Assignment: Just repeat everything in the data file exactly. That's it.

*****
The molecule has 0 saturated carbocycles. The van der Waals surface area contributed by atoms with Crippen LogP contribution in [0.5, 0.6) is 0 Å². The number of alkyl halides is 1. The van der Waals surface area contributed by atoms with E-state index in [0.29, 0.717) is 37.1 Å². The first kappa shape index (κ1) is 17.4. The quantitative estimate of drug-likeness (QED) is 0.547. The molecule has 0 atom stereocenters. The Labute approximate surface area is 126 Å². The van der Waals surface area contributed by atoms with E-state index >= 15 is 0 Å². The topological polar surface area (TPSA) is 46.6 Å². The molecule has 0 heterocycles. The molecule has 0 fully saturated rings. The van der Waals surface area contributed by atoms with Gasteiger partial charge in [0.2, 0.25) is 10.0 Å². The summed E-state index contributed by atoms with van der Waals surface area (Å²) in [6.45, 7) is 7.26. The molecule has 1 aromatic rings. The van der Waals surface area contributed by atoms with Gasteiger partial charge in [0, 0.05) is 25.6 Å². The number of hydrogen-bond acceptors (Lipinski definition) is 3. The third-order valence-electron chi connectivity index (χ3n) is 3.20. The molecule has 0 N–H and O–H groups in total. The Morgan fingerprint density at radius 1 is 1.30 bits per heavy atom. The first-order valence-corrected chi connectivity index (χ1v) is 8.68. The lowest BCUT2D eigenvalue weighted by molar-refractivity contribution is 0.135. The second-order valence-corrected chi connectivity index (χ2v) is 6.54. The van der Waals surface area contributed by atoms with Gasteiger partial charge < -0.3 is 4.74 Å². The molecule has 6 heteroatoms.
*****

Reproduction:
The molecule has 0 saturated carbocycles. The van der Waals surface area contributed by atoms with Crippen LogP contribution in [0.5, 0.6) is 0 Å². The number of alkyl halides is 1. The van der Waals surface area contributed by atoms with E-state index in [0.29, 0.717) is 37.1 Å². The first kappa shape index (κ1) is 17.4. The quantitative estimate of drug-likeness (QED) is 0.547. The molecule has 0 atom stereocenters. The Labute approximate surface area is 126 Å². The van der Waals surface area contributed by atoms with E-state index >= 15 is 0 Å². The topological polar surface area (TPSA) is 46.6 Å². The molecule has 0 heterocycles. The molecule has 0 fully saturated rings. The van der Waals surface area contributed by atoms with Gasteiger partial charge in [0.2, 0.25) is 10.0 Å². The summed E-state index contributed by atoms with van der Waals surface area (Å²) in [6.45, 7) is 7.26. The molecule has 1 aromatic rings. The van der Waals surface area contributed by atoms with Gasteiger partial charge in [0, 0.05) is 25.6 Å². The number of hydrogen-bond acceptors (Lipinski definition) is 3. The third-order valence-electron chi connectivity index (χ3n) is 3.20. The molecule has 0 N–H and O–H groups in total. The Morgan fingerprint density at radius 1 is 1.30 bits per heavy atom. The first-order valence-corrected chi connectivity index (χ1v) is 8.68. The lowest BCUT2D eigenvalue weighted by molar-refractivity contribution is 0.135. The second-order valence-corrected chi connectivity index (χ2v) is 6.54. The van der Waals surface area contributed by atoms with Gasteiger partial charge < -0.3 is 4.74 Å². The molecule has 6 heteroatoms.